Arghya Paul sees himself a problem solver.
As engineered nanomaterials play an increasingly important role in health care, getting those nanomaterials to their intended target becomes all the more important. But it remains a difficult task.
“If you have an injury with inflammation, and if the nanoparticles can sense that inflammation, they can all go there. It comes down the chemistry and biochemistry,” said Paul, a Chemical & Biochemical Engineering professor and Canada Research Chair in Advanced Cell-Instructive Materials and Biotherapeutics. He is also jointly appointed with the Department of Chemistry.
“It’s more precise. That is the way the nanoparticles work. It gives us an advantage to deliver certain things to the cells the way we want, like targeted delivery.
“What we do is play with materials and biomaterials and see how we can contribute to the medical field or, in another sense, we take problems from the doctors, understand their problems and bring that to the lab and try to solve it in an engineering approach.”
Paul, who arrived at Western from the University of Kansas this August, recently received the Wolfe-Western Fellowship At-Large for Outstanding Newly Recruited Research Scholars.
Paul heads up the BioIngenuity & Therapeutics Engineering Laboratory at Western where he and his team are working towards developing a new class of bio-functional nanomaterials for drug and gene delivery, regenerative tissue engineering and advanced biomedical devices.
“My focus is more on using or trying out different materials which can be used for tissue engineering applications,” he said, noting the huge gap between organ donors and the people who are getting them. “There is a scarcity (with organs), so you are developing certain materials or tissues in the lab which can be functional, for example, a blood vessel. It will take time. You need to have it structured in such a way that it gives meaning and function.”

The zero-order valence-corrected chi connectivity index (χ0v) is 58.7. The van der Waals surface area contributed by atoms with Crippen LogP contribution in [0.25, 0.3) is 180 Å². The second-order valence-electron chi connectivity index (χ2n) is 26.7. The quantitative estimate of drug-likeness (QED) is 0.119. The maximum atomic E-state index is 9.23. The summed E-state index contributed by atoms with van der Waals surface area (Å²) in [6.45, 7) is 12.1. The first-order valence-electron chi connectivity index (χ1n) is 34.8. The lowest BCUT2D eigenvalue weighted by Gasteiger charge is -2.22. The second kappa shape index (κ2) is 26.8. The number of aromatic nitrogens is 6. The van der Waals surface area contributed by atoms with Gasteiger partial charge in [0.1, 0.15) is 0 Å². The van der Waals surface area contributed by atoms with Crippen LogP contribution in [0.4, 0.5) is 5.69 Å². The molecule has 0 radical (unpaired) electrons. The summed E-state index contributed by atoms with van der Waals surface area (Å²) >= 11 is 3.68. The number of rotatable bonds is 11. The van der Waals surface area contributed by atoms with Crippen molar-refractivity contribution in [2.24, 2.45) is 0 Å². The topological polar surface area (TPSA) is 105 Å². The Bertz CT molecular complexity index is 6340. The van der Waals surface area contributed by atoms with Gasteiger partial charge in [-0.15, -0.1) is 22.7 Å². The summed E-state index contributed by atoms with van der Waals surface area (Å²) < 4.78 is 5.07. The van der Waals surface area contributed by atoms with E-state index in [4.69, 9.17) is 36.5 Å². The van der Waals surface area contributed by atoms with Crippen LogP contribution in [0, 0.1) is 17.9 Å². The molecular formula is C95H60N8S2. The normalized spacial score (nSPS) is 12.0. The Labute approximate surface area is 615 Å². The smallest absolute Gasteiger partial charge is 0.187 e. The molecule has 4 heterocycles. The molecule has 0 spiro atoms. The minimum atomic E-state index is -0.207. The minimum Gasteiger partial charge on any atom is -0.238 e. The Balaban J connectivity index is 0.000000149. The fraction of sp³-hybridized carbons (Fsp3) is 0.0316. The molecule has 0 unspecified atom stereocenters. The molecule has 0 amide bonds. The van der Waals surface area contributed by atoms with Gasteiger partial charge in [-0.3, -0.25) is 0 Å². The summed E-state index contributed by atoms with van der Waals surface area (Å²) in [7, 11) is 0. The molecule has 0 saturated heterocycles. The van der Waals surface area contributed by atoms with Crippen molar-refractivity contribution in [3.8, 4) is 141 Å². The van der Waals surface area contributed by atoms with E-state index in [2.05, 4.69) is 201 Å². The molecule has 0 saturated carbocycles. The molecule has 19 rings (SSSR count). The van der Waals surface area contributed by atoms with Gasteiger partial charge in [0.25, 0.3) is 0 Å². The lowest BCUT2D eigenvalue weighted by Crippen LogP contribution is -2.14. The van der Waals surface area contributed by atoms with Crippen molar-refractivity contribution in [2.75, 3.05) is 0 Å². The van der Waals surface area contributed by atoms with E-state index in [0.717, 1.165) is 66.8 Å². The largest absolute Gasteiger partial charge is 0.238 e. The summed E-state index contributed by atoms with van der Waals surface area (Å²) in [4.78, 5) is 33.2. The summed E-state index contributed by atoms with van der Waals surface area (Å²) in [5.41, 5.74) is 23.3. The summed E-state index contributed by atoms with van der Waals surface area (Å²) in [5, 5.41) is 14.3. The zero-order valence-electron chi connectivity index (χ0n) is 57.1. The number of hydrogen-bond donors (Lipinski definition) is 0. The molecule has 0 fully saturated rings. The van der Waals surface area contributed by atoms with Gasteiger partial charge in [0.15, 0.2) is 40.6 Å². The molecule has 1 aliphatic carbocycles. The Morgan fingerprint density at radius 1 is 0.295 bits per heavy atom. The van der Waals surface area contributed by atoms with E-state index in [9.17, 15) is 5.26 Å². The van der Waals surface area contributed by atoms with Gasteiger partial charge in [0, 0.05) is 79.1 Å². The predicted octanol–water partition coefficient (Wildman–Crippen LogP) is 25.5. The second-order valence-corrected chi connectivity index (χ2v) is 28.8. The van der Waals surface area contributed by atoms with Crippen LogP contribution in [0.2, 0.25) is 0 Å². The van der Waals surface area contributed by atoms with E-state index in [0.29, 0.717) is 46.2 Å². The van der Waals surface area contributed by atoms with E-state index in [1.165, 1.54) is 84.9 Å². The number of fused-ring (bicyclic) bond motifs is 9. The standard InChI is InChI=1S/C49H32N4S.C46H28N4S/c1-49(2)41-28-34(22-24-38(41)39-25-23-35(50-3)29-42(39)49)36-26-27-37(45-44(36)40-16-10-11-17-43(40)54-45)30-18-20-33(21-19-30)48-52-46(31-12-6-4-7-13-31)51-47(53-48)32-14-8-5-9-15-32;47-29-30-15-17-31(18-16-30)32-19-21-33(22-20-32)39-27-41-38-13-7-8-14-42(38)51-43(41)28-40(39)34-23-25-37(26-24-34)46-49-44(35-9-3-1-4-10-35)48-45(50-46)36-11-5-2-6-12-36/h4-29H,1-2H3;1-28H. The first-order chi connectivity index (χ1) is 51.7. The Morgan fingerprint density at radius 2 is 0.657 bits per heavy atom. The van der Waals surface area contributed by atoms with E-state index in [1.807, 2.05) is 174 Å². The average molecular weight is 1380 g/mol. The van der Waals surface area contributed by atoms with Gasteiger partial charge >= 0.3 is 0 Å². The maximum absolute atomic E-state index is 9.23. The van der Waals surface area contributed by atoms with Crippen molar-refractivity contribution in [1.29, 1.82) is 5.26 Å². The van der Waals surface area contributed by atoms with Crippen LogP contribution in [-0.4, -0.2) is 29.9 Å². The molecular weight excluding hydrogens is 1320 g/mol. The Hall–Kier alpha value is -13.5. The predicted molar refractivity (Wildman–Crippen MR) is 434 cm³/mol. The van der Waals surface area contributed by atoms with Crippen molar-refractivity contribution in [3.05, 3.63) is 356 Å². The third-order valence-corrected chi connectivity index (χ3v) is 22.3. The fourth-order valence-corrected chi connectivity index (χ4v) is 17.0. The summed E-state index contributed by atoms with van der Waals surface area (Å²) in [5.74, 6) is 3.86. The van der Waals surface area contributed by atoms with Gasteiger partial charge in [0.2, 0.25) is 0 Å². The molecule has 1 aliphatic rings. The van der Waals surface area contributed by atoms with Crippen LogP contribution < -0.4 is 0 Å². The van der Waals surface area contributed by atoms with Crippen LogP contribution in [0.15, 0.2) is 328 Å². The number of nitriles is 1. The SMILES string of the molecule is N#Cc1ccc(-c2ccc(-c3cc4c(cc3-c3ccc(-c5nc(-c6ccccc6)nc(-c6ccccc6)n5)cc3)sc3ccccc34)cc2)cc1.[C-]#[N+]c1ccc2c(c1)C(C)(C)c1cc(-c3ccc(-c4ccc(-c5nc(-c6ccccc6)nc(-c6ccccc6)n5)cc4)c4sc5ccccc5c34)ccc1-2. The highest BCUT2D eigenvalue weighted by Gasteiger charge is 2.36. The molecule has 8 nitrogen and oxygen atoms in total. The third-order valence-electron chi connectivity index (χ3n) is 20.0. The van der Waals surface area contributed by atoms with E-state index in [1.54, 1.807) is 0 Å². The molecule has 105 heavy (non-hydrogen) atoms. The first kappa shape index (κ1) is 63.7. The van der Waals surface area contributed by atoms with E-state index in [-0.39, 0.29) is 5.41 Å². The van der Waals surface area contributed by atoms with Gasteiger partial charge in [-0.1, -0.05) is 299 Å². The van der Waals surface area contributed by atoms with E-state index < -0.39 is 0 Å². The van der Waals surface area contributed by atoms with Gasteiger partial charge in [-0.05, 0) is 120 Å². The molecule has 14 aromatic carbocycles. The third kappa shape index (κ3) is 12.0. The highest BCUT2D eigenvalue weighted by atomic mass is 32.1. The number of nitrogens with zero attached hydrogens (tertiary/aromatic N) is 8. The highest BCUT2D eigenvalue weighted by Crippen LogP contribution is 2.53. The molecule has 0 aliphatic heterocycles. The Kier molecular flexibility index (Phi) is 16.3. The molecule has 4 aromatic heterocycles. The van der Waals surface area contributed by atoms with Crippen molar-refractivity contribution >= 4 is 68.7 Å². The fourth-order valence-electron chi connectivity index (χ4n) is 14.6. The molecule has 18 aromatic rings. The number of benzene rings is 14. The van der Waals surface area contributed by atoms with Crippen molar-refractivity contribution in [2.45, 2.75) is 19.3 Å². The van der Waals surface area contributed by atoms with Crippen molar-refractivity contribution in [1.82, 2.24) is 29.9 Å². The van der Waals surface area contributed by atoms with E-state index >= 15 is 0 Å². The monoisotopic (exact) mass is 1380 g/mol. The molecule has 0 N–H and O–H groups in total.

With stents, the tiny tube a doctor inserts into a blocked passageway to keep it open, 1-in-4 of these metal or plastic devices experience reclogging of the arteries. This leads to scarring.
Through his work, Paul hopes to make such results a thing of the past by covering the stents with a polymer coating of “genes of interest” that would help in healing the arteries.
“So far, it has been just drugs that are used. But with this approach, we should see how we could heal that area so there is no scarring,” he said.
Paul said the Wolfe-Western fellowship will act as a springboard to accelerate this, and some of his work, that may have been deemed “down-the-road” research.
“It really gives me the platform to take some risks which I maybe wouldn’t have taken in the first couple years here,” he said. “This is a big push for me to have this extra support from the university.”